AUSTIN, Texas – A Texas bill that would nullify warrantless drone spying gained final approval this week and now heads to Gov. Rick Perry’s desk for his signature.
HB912 would virtually eliminate all warrantless drone spying in the Lone Star State and criminalizes all drone use outside of carefully prescribed parameters.
The Texas Privacy Act states that “a person commits an offense if the person uses or authorizes the use of an unmanned vehicle or aircraft to capture an image without the express consent of the person who owns or lawfully occupies the real property captured in the image.” The offender would be charged with a Class C misdemeanor if they were caught violating this part of the law.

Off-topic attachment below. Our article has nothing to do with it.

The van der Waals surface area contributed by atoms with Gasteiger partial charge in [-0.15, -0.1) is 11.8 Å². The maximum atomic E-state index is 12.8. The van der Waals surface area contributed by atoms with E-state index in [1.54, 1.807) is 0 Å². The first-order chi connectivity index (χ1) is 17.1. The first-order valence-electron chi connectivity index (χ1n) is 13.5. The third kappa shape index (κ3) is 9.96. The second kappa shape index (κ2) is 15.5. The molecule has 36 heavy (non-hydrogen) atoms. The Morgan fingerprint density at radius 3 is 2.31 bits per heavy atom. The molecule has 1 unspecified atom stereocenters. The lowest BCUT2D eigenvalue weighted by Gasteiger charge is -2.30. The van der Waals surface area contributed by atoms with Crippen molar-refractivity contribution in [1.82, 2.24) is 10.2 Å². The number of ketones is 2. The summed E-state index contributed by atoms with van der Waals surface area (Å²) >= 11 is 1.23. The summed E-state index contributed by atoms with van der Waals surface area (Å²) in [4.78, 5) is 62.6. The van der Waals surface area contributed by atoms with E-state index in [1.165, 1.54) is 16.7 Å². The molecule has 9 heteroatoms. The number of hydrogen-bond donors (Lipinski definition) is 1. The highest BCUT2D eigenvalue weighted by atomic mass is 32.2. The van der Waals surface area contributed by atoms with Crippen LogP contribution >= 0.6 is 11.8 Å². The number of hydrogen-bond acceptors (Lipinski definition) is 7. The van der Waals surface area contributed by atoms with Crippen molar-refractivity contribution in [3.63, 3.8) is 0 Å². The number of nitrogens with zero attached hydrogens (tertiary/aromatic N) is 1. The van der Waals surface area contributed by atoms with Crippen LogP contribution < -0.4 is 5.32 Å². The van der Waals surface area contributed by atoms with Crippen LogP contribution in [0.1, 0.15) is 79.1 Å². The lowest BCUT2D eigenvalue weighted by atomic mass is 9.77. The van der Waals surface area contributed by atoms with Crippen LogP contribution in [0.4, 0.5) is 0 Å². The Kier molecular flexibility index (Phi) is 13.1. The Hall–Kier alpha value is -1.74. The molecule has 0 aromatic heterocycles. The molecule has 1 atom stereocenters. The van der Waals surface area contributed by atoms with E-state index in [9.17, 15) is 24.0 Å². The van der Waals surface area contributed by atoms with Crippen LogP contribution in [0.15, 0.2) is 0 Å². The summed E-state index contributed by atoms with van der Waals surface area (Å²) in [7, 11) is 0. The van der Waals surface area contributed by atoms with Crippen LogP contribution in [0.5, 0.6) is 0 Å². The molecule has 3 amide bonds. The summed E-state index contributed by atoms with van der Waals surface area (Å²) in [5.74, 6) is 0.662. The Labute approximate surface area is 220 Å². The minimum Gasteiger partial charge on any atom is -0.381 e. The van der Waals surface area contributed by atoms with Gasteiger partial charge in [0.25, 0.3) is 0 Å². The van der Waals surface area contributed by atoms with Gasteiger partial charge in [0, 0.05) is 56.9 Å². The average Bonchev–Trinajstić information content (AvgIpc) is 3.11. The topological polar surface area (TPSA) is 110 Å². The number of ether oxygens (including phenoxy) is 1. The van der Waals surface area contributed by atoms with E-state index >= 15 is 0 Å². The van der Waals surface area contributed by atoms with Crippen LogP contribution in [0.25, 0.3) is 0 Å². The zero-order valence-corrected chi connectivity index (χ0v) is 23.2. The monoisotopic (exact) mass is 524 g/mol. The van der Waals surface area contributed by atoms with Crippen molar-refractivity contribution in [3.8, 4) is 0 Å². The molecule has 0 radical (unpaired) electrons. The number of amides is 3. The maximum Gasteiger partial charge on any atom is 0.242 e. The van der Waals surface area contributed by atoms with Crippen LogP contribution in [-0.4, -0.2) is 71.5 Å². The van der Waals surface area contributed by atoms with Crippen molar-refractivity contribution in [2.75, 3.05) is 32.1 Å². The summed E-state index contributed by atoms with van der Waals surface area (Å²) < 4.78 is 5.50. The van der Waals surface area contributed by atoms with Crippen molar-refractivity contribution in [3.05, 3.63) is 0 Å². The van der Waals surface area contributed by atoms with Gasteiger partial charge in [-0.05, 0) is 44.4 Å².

The bill then outlines acceptable application of drones, including pursuant to a criminal warrant.
Data gathered by law enforcement illegally ‘may not be used as evidence in any criminal or juvenile proceeding, civil action, or administrative proceeding’ according to the bill and ‘is not subject to discovery, subpoena, or other means of legal compulsion for its release.’ This incentivizes police to not misuse the drone technology unless they wish to risk jeopardizing their entire investigation.
House passed the bill by a vote of 128-11 on May 10, and the Senate gave a slightly amended version its approval 29-1 a week later. HB912 then went to a conference committee and both chambers approved the final version.Details